Monday, October 31, 2005

Steampunk!

Well, since the engine architecture is so well established, it's time to talk a little about the game's setting: steampunk.

I'm sure everyone knows the term. Mid to late 1800s, in a world where science proved more effective. Steampunk worlds often involve steam-era space travel! Mine doesn't, this game, but will in later games.

The key element in steampunk isn't the technology. The technology is there merely as an enabler. Classic "steam-era science fiction" is all about the colonial era. It's about going new places, founding new colonies, finding new wealth, discovering new truths - and the trials and tribulations thereof, reflected in the eyes of a Victorian culture. For a darker tint, you can show the people back home - the attenuating noblemen, the rising middle class, the falling lower class.

Steampunk drops the importance of the Victorian culture in favor of a more modern "punk"-like culture. It doesn't dismiss the surface trappings of a Victorian culture: people probably still dress Victorian, they probably still talk Victorian, but they don't act Victorian. This is most easily noted in team structure: Victorian culture is big on large, carefully organized teams, whereas "punk" culture uses very small teams governed primarily by force of personality and anarchy.

My "steampunk" universe is driven by the fact that it's easy to fly. The difficulties of manned flight are solved by steam turbines which spin props.

This means that people can build their own planes pretty easily. One culture in particular is heavily affected by this phenominon of manned flight - the main culture in the game. I'm calling it "The Empire" at the moment, but that could change.

What this has led to is a level of connectivity and exclusiveness roughly the same as the early internet/BBoard cultures. Inventors and pilots can travel long distances with fair ease and make a good chunk of money flying light loads (a passenger or some mail). These inventors and pilots accept each other as part of the same "inventor's culture", a meritocracy based on either skill at building aeroships or skill at flying them. A continuous kind of one-upsmanship and "insider culture" results - very much like the early internet/BBoard cultures.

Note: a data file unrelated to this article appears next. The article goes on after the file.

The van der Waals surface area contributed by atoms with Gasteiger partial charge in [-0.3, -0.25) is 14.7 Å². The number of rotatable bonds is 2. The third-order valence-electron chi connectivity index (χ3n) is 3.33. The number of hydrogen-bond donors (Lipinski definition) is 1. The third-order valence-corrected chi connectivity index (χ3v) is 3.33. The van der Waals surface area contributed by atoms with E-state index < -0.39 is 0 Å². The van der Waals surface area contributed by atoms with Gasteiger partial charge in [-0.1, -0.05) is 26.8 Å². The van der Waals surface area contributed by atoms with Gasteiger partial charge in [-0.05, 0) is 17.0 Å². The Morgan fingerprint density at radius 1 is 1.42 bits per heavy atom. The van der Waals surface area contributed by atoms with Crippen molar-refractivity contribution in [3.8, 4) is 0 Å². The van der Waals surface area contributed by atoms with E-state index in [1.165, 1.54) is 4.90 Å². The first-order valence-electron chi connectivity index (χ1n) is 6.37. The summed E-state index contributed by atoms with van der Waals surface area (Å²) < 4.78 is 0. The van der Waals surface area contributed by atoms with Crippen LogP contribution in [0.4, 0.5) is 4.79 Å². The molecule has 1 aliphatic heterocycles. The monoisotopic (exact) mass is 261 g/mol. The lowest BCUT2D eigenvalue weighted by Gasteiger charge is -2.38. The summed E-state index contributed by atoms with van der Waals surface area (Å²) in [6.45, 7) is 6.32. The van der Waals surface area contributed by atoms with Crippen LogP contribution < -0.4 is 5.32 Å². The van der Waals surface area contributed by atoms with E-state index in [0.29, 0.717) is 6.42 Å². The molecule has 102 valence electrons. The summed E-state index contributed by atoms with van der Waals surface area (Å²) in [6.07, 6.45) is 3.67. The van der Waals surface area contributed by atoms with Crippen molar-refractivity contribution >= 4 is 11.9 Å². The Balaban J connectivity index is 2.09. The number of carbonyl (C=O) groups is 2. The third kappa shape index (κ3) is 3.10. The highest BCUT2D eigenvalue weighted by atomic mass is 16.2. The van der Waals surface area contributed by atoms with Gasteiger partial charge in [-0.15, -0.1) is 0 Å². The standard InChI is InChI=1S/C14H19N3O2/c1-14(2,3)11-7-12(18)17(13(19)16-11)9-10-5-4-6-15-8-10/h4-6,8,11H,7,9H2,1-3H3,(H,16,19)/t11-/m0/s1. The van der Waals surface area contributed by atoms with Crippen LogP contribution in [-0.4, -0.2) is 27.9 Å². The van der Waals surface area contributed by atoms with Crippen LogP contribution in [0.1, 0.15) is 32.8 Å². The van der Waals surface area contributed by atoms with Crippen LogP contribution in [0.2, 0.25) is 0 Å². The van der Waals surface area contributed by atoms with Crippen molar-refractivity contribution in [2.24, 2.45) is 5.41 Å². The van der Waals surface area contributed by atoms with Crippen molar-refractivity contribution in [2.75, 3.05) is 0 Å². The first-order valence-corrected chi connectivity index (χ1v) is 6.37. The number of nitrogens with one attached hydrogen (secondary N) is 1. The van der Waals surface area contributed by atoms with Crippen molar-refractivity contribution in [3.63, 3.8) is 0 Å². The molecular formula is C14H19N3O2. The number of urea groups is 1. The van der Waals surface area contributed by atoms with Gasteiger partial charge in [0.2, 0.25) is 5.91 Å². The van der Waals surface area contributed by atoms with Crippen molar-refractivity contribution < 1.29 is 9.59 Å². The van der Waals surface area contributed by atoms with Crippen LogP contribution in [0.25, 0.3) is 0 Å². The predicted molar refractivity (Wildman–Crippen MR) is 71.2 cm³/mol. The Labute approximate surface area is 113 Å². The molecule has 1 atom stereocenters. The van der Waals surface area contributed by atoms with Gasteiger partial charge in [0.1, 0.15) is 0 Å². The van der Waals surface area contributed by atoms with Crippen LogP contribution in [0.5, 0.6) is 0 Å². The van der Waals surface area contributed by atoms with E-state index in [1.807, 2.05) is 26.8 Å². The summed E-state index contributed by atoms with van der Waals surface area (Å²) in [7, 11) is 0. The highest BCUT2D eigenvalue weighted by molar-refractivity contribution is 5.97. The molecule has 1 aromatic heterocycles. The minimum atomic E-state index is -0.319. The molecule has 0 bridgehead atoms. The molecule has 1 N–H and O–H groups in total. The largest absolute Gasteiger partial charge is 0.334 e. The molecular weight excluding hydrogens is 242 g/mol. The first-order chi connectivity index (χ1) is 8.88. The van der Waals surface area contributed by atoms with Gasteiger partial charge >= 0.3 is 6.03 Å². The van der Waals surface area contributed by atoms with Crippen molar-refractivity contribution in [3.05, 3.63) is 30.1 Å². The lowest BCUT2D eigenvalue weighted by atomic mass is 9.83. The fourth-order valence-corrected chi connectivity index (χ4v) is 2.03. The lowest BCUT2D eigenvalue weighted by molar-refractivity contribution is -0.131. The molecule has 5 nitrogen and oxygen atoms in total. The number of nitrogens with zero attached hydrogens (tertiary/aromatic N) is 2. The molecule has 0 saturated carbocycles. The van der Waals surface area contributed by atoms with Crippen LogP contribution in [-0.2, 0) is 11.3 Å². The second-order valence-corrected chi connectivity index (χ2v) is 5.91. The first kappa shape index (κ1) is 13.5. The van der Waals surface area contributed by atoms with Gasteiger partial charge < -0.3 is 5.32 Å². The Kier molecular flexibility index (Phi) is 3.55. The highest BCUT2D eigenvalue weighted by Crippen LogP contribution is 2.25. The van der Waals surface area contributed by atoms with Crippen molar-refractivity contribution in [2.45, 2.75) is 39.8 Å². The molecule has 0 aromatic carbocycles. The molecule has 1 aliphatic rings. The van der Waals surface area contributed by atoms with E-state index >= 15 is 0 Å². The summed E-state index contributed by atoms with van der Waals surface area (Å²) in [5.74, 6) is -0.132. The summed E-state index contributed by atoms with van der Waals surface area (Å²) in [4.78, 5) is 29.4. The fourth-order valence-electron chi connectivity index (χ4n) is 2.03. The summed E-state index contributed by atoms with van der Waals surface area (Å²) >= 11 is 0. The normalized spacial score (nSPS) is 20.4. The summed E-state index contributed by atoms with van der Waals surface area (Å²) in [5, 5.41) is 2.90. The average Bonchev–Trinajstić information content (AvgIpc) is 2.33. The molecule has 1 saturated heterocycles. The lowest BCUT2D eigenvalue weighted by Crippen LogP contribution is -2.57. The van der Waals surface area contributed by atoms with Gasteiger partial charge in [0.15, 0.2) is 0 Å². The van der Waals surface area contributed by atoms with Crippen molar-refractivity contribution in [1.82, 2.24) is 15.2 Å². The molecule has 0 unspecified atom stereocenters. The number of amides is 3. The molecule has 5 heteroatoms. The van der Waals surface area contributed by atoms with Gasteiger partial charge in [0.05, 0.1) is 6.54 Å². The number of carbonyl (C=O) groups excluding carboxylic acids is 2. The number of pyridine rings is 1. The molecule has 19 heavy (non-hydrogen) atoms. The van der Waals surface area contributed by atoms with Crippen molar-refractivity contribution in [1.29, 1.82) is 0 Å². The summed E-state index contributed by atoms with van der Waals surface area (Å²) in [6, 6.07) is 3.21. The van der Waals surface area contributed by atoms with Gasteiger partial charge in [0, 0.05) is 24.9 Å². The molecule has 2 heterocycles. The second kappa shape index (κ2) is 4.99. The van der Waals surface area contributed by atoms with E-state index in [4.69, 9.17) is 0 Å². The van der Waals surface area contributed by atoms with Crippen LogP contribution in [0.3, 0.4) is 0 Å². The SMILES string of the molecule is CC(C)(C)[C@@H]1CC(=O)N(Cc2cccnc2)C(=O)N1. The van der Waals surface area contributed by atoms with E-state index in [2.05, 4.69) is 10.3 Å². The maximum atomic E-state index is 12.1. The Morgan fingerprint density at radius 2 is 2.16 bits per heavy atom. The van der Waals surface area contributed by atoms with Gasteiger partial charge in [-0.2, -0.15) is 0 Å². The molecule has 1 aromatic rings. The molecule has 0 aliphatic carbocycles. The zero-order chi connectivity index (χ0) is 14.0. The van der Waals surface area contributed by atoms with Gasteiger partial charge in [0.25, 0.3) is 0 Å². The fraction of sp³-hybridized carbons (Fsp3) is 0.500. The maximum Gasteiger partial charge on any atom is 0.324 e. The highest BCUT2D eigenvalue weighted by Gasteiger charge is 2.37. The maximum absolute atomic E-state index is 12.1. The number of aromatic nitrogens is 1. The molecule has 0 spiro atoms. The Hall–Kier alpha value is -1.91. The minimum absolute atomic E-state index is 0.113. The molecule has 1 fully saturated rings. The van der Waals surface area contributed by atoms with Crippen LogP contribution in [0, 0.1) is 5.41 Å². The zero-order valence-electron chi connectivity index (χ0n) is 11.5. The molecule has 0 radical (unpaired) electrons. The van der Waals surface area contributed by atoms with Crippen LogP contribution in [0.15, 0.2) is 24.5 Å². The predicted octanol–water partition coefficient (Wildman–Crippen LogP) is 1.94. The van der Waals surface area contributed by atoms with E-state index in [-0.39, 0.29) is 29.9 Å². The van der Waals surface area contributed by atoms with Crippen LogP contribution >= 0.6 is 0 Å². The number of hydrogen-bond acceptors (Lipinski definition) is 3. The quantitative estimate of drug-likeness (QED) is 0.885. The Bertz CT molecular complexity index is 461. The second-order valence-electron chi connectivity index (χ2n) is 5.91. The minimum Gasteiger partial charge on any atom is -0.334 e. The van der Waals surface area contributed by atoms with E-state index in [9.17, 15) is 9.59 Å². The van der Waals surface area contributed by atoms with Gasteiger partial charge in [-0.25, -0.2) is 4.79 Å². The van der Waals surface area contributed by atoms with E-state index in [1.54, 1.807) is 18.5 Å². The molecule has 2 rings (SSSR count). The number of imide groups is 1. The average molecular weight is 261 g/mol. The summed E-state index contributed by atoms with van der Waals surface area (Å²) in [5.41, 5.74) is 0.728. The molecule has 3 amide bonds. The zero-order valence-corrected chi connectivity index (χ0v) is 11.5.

Of course, this rise in the power of inventors results in huge numbers of innovations, mechanical computers being the biggest. However, electricity is not possible in the same way flight is easy. "Telegraph" is not even dreamed of. The fastest way to get a message someplace is to hire an aeroship, unless it's within sight range and you have an optical relay.

The core enablings are still the same. Although most inventors and pilots stay within the civilized world making mail runs, many of them scout out the further reaches of the world, making discoveries, finding things out. The need for coal or oil to drive their engines means they are tethered to an expedition of some kind (usually land-born but occasionally blimp-based), resulting in a detailed exploration rather than a simple "mapping from the air" expedition. Plus, saying "I saw an ancient temple and put it on the map" is far less bragworthy than saying "I saw an ancient temple. We explored it despite the natives trying to stop us and found a jiggywhatzit whirlibag!"

The end result is a rise in small teams and individualism rather than large teams and Victorian conformity. "Steampunk". Closer to "steamhack", I suppose, but "steampunk" is close enough for me.

2 comments:

Patrick Dugan said...

Sounds interesting, like Arcanum but with ships instead of pistols and spells. As far as mechanical computers, we're talking analytic engine sort of stuff right?

Craig Perko said...

Pretty much, although I have no magic, as such. The core concept is very similar. :)